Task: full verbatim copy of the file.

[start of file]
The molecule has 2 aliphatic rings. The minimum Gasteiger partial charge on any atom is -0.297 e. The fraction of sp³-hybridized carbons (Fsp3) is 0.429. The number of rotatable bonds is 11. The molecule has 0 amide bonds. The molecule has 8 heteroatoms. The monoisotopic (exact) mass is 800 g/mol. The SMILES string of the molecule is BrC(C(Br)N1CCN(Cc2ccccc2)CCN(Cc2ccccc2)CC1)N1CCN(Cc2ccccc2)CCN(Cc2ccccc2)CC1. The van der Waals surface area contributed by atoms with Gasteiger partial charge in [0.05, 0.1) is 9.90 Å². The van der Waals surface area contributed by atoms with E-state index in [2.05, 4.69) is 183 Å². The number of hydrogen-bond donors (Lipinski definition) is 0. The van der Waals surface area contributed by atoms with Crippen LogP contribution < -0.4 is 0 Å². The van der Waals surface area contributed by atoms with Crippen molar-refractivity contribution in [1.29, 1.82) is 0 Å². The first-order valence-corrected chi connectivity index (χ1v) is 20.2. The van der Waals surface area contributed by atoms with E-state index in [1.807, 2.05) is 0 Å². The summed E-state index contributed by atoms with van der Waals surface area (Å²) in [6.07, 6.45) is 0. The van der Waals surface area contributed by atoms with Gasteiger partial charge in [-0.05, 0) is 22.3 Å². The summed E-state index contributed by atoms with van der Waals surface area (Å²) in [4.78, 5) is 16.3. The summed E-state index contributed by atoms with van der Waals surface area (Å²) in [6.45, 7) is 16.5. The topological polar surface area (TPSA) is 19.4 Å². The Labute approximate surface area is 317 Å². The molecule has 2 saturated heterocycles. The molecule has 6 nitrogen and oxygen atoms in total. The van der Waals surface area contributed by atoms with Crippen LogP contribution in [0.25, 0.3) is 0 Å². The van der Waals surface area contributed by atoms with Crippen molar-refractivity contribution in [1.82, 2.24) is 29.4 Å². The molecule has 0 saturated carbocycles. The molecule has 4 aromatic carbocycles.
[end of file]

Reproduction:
The molecule has 2 aliphatic rings. The minimum Gasteiger partial charge on any atom is -0.297 e. The fraction of sp³-hybridized carbons (Fsp3) is 0.429. The number of rotatable bonds is 11. The molecule has 0 amide bonds. The molecule has 8 heteroatoms. The monoisotopic (exact) mass is 800 g/mol. The SMILES string of the molecule is BrC(C(Br)N1CCN(Cc2ccccc2)CCN(Cc2ccccc2)CC1)N1CCN(Cc2ccccc2)CCN(Cc2ccccc2)CC1. The van der Waals surface area contributed by atoms with Gasteiger partial charge in [0.05, 0.1) is 9.90 Å². The van der Waals surface area contributed by atoms with E-state index in [2.05, 4.69) is 183 Å². The number of hydrogen-bond donors (Lipinski definition) is 0. The van der Waals surface area contributed by atoms with Crippen LogP contribution < -0.4 is 0 Å². The van der Waals surface area contributed by atoms with Crippen molar-refractivity contribution in [1.29, 1.82) is 0 Å². The first-order valence-corrected chi connectivity index (χ1v) is 20.2. The van der Waals surface area contributed by atoms with E-state index in [1.807, 2.05) is 0 Å². The summed E-state index contributed by atoms with van der Waals surface area (Å²) in [6.07, 6.45) is 0. The van der Waals surface area contributed by atoms with Gasteiger partial charge in [-0.05, 0) is 22.3 Å². The summed E-state index contributed by atoms with van der Waals surface area (Å²) in [4.78, 5) is 16.3. The summed E-state index contributed by atoms with van der Waals surface area (Å²) in [6.45, 7) is 16.5. The topological polar surface area (TPSA) is 19.4 Å². The Labute approximate surface area is 317 Å². The molecule has 2 saturated heterocycles. The molecule has 6 nitrogen and oxygen atoms in total. The van der Waals surface area contributed by atoms with Crippen LogP contribution in [0.25, 0.3) is 0 Å². The van der Waals surface area contributed by atoms with Crippen molar-refractivity contribution in [1.82, 2.24) is 29.4 Å². The molecule has 0 saturated carbocycles. The molecule has 4 aromatic carbocycles.